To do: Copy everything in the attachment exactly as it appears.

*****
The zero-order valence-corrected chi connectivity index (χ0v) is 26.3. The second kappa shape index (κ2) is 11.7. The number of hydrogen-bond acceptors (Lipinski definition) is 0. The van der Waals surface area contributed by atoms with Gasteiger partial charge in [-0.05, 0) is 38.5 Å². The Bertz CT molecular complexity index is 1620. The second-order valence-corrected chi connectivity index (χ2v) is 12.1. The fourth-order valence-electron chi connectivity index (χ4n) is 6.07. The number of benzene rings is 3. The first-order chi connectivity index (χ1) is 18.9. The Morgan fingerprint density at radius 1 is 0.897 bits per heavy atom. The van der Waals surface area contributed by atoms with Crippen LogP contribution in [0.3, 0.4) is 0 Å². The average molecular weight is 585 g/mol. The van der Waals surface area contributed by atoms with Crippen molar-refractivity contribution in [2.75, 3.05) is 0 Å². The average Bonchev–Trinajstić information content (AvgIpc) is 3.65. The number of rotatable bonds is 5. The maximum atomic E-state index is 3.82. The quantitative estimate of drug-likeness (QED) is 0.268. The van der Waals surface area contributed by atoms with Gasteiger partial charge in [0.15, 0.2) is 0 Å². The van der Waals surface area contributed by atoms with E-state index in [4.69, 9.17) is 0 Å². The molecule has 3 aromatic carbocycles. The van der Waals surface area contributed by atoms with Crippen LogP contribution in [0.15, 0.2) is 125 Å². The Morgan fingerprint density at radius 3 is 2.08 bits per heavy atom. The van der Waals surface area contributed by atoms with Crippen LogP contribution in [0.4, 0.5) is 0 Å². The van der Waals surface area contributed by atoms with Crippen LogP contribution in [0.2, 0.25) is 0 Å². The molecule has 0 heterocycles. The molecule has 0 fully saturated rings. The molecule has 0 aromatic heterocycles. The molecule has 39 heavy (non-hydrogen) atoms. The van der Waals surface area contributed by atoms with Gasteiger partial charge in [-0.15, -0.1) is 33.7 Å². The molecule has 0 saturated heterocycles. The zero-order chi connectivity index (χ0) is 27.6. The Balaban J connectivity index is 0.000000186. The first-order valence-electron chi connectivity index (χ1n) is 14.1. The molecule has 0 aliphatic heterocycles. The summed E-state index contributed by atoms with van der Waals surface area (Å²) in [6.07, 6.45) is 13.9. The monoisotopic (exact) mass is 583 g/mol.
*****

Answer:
The zero-order valence-corrected chi connectivity index (χ0v) is 26.3. The second kappa shape index (κ2) is 11.7. The number of hydrogen-bond acceptors (Lipinski definition) is 0. The van der Waals surface area contributed by atoms with Gasteiger partial charge in [-0.05, 0) is 38.5 Å². The Bertz CT molecular complexity index is 1620. The second-order valence-corrected chi connectivity index (χ2v) is 12.1. The fourth-order valence-electron chi connectivity index (χ4n) is 6.07. The number of benzene rings is 3. The first-order chi connectivity index (χ1) is 18.9. The Morgan fingerprint density at radius 1 is 0.897 bits per heavy atom. The van der Waals surface area contributed by atoms with Crippen LogP contribution in [0.3, 0.4) is 0 Å². The average molecular weight is 585 g/mol. The van der Waals surface area contributed by atoms with Crippen molar-refractivity contribution in [2.75, 3.05) is 0 Å². The average Bonchev–Trinajstić information content (AvgIpc) is 3.65. The number of rotatable bonds is 5. The maximum atomic E-state index is 3.82. The quantitative estimate of drug-likeness (QED) is 0.268. The van der Waals surface area contributed by atoms with Gasteiger partial charge in [0.15, 0.2) is 0 Å². The van der Waals surface area contributed by atoms with E-state index in [4.69, 9.17) is 0 Å². The molecule has 3 aromatic carbocycles. The van der Waals surface area contributed by atoms with Crippen LogP contribution in [0.15, 0.2) is 125 Å². The Morgan fingerprint density at radius 3 is 2.08 bits per heavy atom. The van der Waals surface area contributed by atoms with Crippen LogP contribution in [0.4, 0.5) is 0 Å². The van der Waals surface area contributed by atoms with Crippen LogP contribution in [0.2, 0.25) is 0 Å². The molecule has 0 heterocycles. The molecule has 0 fully saturated rings. The molecule has 0 aromatic heterocycles. The molecule has 39 heavy (non-hydrogen) atoms. The van der Waals surface area contributed by atoms with Gasteiger partial charge in [-0.15, -0.1) is 33.7 Å². The molecule has 0 saturated heterocycles. The zero-order chi connectivity index (χ0) is 27.6. The Balaban J connectivity index is 0.000000186. The first-order valence-electron chi connectivity index (χ1n) is 14.1. The molecule has 0 aliphatic heterocycles. The summed E-state index contributed by atoms with van der Waals surface area (Å²) in [6.07, 6.45) is 13.9. The monoisotopic (exact) mass is 583 g/mol.